And as a woman I am interested in categorizing male authors according to their handling of women characters. And yet something about this book leaves one unsatisfied, a little deceived, a little cheated, with a distinct feeling of 'isn't there more?' She wanted pleasure, she wanted position, and yet she was confused as to what these things might be. Carrie never acts out of her own conviction in any goals, always, inevitably letting circumstances coerce her into action when all other avenues which allow her to maintain a glamorous, hassle-free existence have been exhausted. In addition, the novel seems like a mild indictment of the fatal lure of the big city with its frenetically-paced industrial hubs, jam-packed shopping districts and flourishing neighborhoods, the deceptive grandeur with its promise of wealth and social relevance to the starry-eyed, penniless newcomer that remains only ever that - a promise. Not all women are as lucky as Carrie, pretty enough to attract the attentions of rich men, willing to fund her wardrobe and house her, and eventually the stage. That Carrie was created by a male novelist in 1900 remains an impressive fact though.
There are two versions of Theodore Dreiser's book. 80 years later, the "Pennsylvania Edition" of the book came out. I think it magnificently portrays both human behavior and the reality of life in the 1890s of America as the nation moved from an agrarian existence toward urbanization. The book focuses on three people: Carrie Meeber(actress), Charles Drouet(salesman) and George Hurstwood(familyman?,manager?). This is a book that portrays reality. This book lies at the forefront of American Naturalism. That is exactly how Dreiser's book affects me .....but through words. Each voice fit the character, the dialog, the words. This book is not just about one woman and her determination to make her own life. I really, really liked this book.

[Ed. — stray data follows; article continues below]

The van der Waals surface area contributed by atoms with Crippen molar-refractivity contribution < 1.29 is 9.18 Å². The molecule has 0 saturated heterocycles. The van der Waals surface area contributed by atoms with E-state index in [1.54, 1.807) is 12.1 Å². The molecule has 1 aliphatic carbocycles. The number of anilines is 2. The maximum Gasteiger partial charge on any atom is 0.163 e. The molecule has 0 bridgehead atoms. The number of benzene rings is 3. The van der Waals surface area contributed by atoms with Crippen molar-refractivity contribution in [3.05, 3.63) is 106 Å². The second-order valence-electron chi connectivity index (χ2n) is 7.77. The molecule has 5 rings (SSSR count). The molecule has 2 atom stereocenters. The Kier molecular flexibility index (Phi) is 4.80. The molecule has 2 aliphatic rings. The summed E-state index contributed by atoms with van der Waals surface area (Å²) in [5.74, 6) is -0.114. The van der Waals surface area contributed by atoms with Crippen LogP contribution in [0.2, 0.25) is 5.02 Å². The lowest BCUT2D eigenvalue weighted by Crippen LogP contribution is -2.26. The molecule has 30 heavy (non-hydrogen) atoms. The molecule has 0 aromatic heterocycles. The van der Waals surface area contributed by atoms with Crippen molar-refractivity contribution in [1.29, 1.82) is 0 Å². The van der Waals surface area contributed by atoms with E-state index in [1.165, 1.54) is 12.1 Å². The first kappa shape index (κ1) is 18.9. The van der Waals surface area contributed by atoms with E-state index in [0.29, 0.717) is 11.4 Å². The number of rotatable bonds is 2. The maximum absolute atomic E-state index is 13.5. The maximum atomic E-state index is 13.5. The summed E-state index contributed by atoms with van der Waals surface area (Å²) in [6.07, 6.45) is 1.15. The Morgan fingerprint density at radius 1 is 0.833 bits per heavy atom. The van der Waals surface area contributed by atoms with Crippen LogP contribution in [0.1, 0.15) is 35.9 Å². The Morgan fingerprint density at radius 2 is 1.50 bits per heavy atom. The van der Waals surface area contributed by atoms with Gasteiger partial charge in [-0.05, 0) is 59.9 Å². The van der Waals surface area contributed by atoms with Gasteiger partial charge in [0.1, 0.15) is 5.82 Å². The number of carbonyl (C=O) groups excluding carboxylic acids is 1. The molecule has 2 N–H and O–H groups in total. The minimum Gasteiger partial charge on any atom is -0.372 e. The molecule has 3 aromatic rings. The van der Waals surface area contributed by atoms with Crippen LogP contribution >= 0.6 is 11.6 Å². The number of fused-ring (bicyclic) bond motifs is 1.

Whether it be the tinkle of a lone sheep bell o'er some quiet landscape, or the glimmer of beauty in sylvan places, or the show of soul in some passing eye, the heart knows and makes answer, following. In your rocking-chair, by your window dreaming, shall you long, alone. In your rocking chair, by your window, shall you dream such happiness as you may never feel." To me this books speaks deeply: I must always warn myself against such blind strivings of the human heart.
In the words of Edmund Wilson, "Dreiser commands our respect; but the truth is he writes so badly that it is almost impossible to read him." Sister Carrie is a bad book. No, I mean Sister Carrie is simply bad writing. In large part, I blame the boredom on Dreiser's evident belief that "the common type of mind" (340) is merely a bundle of instincts and impressions. This common type apparently can't think for herself, so Dreiser's narrator has to do all the thinking for her.
I'll be the first to acknowledge that, as stylists go, Dreiser is among the least accomplished of major American novelists. Sister Carrie is brilliant because few if any authors can capture atmosphere or character as well as Dreiser, and in this novel, he is at his wisest and most perceptive.
While Dreiser certainly illustrates the precept of naturalist fiction to show the harshness of existence in the plight of Hurstwood, that HE dies in the end, as opposed to Carrie, I find slightly unusual for a novel of the time.